Long Sault Development Co. v. Call,
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242 U.S. 272 (1916)
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U.S. Supreme Court
Long Sault Development Co. v. Call, 242 U.S. 272 (1916)
Long Sault Development Company v. Call
Argued April 14, 17, 1916
Restored to docket for reargument June 12, 1916
Reargued October 31, 1916
Decided December 11, 1916
242 U.S. 272
When a claim of contractual rights under a state statute is denied by a state court purely upon the ground that the attempted grant was in conflict with the state constitution and therefore void ab initio, the "contract clause" of the federal Constitution is not violated and this Court may not review the decision.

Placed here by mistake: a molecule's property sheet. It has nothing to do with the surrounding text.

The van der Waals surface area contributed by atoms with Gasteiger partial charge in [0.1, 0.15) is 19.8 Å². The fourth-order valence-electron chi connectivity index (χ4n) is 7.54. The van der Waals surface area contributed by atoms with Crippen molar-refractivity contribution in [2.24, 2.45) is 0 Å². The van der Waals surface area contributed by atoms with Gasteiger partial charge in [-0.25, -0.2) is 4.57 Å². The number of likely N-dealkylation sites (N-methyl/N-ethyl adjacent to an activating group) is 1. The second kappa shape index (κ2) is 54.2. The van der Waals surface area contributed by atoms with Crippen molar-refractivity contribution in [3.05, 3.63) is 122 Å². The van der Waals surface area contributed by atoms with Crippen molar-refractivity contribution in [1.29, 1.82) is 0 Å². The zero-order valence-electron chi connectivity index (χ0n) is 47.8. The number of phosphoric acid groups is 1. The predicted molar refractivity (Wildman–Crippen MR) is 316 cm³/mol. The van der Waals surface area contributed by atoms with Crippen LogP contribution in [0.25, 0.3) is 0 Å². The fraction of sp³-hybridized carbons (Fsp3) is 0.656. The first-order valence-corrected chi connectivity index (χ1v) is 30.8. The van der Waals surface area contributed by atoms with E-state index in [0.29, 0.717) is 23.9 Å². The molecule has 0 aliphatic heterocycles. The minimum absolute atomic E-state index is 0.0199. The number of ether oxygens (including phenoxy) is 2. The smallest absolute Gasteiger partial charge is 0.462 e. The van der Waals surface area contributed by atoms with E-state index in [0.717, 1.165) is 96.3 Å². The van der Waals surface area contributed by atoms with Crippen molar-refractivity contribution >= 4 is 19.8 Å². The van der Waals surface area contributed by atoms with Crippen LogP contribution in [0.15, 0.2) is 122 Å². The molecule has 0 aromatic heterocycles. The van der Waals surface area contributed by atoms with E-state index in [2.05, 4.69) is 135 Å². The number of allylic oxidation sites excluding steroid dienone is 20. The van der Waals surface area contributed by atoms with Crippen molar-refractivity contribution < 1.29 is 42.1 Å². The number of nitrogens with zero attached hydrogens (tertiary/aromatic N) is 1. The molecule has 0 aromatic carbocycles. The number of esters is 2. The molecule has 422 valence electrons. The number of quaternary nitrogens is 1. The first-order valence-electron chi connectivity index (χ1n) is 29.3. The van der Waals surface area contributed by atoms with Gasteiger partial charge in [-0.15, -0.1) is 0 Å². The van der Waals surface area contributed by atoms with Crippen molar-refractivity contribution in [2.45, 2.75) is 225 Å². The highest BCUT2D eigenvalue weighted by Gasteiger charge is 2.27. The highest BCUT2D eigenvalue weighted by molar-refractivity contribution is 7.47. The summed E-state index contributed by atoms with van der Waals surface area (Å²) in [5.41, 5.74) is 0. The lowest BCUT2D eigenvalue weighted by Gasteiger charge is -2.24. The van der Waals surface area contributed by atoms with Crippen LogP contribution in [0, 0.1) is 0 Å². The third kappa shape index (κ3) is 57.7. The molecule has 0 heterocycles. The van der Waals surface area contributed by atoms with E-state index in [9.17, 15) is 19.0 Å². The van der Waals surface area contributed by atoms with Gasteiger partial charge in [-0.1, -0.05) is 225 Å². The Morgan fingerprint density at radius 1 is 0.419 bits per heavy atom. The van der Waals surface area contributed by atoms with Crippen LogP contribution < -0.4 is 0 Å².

In determining whether such decision was influenced by legislation subsequent to the alleged contract, this Court will give considerate attention to the state court's decision, presuming an intention on the part of such court to obey the Constitution and laws of tho United States; it will not, however, confine itself to the language of the opinion, but will examine the decision in its scope and substance, and decide for itself whether subsequent legislation was given effect in arriving at the result.
The decision of the court below, holding void an act of the Legislature of New York (Laws of 1907, c. 355) which purported to grant rights in the Saint Lawrence River, was arrived at independently of the later repealing act and accompanying legislation found in Laws of 1913, chaps. 452 and 453.
Writ of error to review 212 N.Y. 1 dismissed.
The case is stated in the opinion.